She said: "When we started this link I didn't know where Mexico was even though it's right next to the US. Now I see that Mexicans are similar to us in many ways, not just poor people."
At Lancaster Girls' Grammar School, part-time music teacher Andy Whitfield and language teacher Hilary Hopwood established a link with the Akani Avoko children's home and remand centre in Madagascar through an ex-pupil teaching there. The link has enriched the curriculum - in geography through the study of Madagascar's environment, in RE through the study of family and community, and in citizenship through studying the use of resources and waste disposal.
When Andy Whitfield visits Madagascar this year he will take a video by Year 8 girls along with curriculum materials and he will also take pupils from the Madagascan school to the island's Tarika music centre where students learn to play traditional instruments. He said: "Music is a global language and we can learn about each other through it. There is so much emphasis on the academic over here that pupils don't know anything about the developing world. A major part of their education is missing. The girls here are high-achieving and largely middle class and this seemed an ideal opportunity to broaden their education."
At Park High School, Colne, Lancashire, Baden Burns, inclusions co-ordinator, uses links with a Kenyan school to engage a disaffected Year 10 group. He began working with what pupils were familiar with. He said: "I got them to write about how their own environment could be improved and to present their findings to the mayor and the director of leisure services.
Once they had done this they were more ready to look outwards to another country. It has to be step by step."
During the past three years, PSL has gone into schools, offering staff training and helping to establish links that have real meaning. As part of this they have used Philosophy for Children, a methodology aiming to develop a more reflective consideration of values at all levels of education.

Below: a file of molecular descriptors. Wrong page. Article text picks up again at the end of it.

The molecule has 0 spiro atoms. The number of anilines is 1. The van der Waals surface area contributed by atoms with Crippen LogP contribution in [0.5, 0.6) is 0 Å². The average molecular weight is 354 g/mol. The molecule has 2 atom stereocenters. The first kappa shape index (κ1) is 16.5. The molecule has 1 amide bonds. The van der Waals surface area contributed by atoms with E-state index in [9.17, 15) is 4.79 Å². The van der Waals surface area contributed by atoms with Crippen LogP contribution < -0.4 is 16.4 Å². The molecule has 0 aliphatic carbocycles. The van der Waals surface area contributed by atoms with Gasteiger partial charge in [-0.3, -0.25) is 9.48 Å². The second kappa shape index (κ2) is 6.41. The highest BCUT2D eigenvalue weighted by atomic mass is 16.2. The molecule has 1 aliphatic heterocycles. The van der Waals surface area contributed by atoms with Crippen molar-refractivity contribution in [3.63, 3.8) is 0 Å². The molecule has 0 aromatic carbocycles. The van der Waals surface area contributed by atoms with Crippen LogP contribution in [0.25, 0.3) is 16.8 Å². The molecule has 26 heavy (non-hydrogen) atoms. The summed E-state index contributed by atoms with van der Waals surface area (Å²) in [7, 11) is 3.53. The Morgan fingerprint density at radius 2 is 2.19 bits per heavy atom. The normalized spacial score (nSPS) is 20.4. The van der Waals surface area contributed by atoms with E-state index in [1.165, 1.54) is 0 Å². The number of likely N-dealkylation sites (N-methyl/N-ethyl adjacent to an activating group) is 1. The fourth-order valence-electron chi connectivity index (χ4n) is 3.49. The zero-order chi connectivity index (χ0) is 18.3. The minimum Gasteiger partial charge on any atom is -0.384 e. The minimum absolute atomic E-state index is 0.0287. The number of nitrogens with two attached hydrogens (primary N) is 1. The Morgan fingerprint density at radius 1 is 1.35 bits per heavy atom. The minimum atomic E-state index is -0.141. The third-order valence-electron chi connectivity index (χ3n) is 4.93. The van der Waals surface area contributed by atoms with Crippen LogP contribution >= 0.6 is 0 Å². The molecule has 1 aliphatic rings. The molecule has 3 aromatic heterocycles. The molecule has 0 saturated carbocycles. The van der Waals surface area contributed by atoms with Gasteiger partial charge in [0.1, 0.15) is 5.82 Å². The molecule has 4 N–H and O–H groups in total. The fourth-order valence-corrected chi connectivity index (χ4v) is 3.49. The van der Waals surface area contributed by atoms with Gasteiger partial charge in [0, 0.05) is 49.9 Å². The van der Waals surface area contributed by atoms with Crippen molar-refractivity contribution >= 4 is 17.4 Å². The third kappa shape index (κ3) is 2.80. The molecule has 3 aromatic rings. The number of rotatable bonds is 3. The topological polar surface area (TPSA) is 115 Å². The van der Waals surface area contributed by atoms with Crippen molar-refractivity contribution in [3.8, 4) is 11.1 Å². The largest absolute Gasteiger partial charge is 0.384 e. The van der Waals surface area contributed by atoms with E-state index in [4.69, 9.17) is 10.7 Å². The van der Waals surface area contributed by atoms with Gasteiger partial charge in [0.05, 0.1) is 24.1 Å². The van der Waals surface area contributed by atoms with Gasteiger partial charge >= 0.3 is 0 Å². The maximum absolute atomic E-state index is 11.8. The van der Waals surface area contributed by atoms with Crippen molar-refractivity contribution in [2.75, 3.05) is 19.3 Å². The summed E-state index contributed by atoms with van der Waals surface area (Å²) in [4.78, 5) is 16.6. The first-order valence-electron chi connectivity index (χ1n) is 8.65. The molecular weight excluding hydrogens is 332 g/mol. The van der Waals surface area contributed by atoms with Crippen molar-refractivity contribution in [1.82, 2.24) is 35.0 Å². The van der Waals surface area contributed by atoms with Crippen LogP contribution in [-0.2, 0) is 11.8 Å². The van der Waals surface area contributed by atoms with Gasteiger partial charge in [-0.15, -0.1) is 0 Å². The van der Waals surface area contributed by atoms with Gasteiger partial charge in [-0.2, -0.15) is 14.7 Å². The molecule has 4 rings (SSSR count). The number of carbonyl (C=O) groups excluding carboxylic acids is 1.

Global Links in Preston has also created a play about linking called Sam Gets a Letter, and has toured the region's schools with professional actors. Using interactive theatre methods developed by Brazilian Augusto Boal in the 1960s in his Theatre of the Oppressed, the play engages pupils in a dialogue about the kind of school links they want. All of these initiatives, said Jane Yates, have been created to make schools realise how vibrant and meaningful a school link can be. She said: "Schools have to be clear about what the motivation is, what kind of link they want, who will be involved and what they want to achieve. It has to be meaningful to both parties and there has to be genuine dialogue. I have a saying: 'A link is for life and not just for Ofsted'."
For resources and advice contact the UK One World Linking Association, tel: 01246 345236 and the British Councilwww.britishcouncil.orgeducationFor more information about initiatives in the North West tel: Jane Yates, 01697 331 324 or Gisela Reynolds, 01524 36201 or the Global Education Centre Preston, 01772 252299.